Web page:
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Archit & Design
Yu Yuan Garden Pond-heart Teahouse

Yu Yuan Garden Pond-heart Teahouse

The Yu Yuan Garden Pond-heart Teahouse 猫卤芦氓艙鈥櫭β光€撁ヂ科捗ぢ郝ㄅ捖睹βㄢ€?in the old city of Shanghai is one of the most famous, and venerable in years, in China.[1] It is also one of the few genteel traditional-style tea establishments that survived even during the Cultural Revolution. It features in Michelangelo Antonioni"s fascinating if somewhat notorious (although now generally forgotten) 1972 documentary film "Chung Kuo, Cina".

Earlier in the Shanghai segment of "Chung Kuo", Antonioni had visited the site of the First National Congress of the Chinese Communist Party, founded in that city in July 1921 at a gathering of twelve men. They supposedly were seated around a table drinking tea. The Italian director shows the empty room now a display of what would be a momentous event. The camera pans over the surface of the highly polished conference table and notes the carefully arranged teacups and pot, all that remained to mark a spectral moment that altered the course of Chinese history.

Even in the impoverished days of the early 1970s, the teahouse next to the Yu Yuan Garden continued to served desultory customers. The teahouse is housed in a building that was re-constructed in 1784, in the dying years of the Qianlong reign era. Renamed the Yeshi Pavilion 盲鹿鸥忙藴炉猫禄鈥?in 1855, during the Xianfeng reign era, tea was sold there and today it is one of the most famous tea establishments in the People"s Republic. Even in 1970s it was a popular spot. Although the various confections and delicacies for which it had once been renowned were reduced to naught, customers could meet friends there, visit with family members or simply read the paper while they sipped tea, chatted and looked out over the scenery.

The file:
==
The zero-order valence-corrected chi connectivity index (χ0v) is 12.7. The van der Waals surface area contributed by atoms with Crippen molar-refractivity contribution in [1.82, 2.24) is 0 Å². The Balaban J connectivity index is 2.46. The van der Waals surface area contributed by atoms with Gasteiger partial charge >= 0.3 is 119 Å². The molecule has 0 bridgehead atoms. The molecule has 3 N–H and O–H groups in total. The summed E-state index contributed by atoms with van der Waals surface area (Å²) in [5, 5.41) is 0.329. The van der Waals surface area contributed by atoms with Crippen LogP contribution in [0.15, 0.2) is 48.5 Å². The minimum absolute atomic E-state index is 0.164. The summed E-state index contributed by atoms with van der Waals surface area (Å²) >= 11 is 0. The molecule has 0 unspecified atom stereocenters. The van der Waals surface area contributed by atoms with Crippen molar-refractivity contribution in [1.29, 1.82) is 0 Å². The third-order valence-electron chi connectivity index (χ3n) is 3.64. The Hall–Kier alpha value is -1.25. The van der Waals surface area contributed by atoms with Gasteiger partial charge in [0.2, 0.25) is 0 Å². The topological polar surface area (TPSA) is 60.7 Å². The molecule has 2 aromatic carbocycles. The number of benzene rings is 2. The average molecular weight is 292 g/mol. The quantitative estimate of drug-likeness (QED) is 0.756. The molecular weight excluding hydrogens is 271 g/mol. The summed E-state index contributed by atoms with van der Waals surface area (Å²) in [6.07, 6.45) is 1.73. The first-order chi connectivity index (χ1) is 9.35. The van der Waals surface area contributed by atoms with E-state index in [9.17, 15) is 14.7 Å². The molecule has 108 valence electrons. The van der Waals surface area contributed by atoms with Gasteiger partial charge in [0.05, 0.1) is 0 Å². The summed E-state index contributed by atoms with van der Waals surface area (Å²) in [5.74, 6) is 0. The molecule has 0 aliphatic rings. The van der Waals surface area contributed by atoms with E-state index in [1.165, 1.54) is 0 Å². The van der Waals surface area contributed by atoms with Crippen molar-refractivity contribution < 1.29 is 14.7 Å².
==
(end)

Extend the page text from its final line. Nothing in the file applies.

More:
In "Chung Kuo, Cina", Antonioni"s camera first pans over the lotus growing in the large pond in which the tea house is situated. It then follows the crowds along one arm of the zigzag bridge linking the shore to the double-storied tea pavilion. The voiceover claims that the teahouse is reserved for senior citizens and their families (this was definitely not the case when I first visited Yu Garden in early 1975). The bridges connect it on one side to the Ming-era Yu Garden, and on the other to the old Temple of the City God 氓鸥沤茅拧聧氓潞鈩? The sounds of the time are recorded with the same care with the languid atmosphere of the teahouse is captured. The camera lingers on some of the sparse artwork on the walls of the pavilion; they include a large Mao slogan in golden lettering reading "Long Live the Great Unity of the Peoples of the World" 氓鈥βぢ糕€撁р€⑴捗ぢ郝好β扳€樏ヂぢモ€郝⒚烩€溍ぢ糕€∶ヂ猜?and a poster from the film version of the Beijing Model Opera "Taking Tiger Mountain by Strategy" 忙鈩⒙好ヂ忊€撁ヂ伱ㄢ劉沤氓卤卤. The voiceover tells us:

The atmosphere is strange: nostalgic and jovial at the same time. The recollections of the past mix with the confidence of the present.
The lens then loiters, seemingly transfixed by scenes of normal citizens of Mao"s China in casual and relaxed conversation. Customers drink out of small teacups, not the elaborate covered bowls or lidded tea mugs that are now common; they play with children, smoke, sip tea, smoke, chat芒鈧?Nonetheless, the sounds are muffled, a low din that reflects the de rigueur atmosphere of a world that had survived the Maoist-Lin Biao "red terror" that had by then reigned for half a dozen years. Through an upstairs window we catch sight of the last words of a popular Mao slogan: "Down with American imperialism and all reactionaries"

 
   
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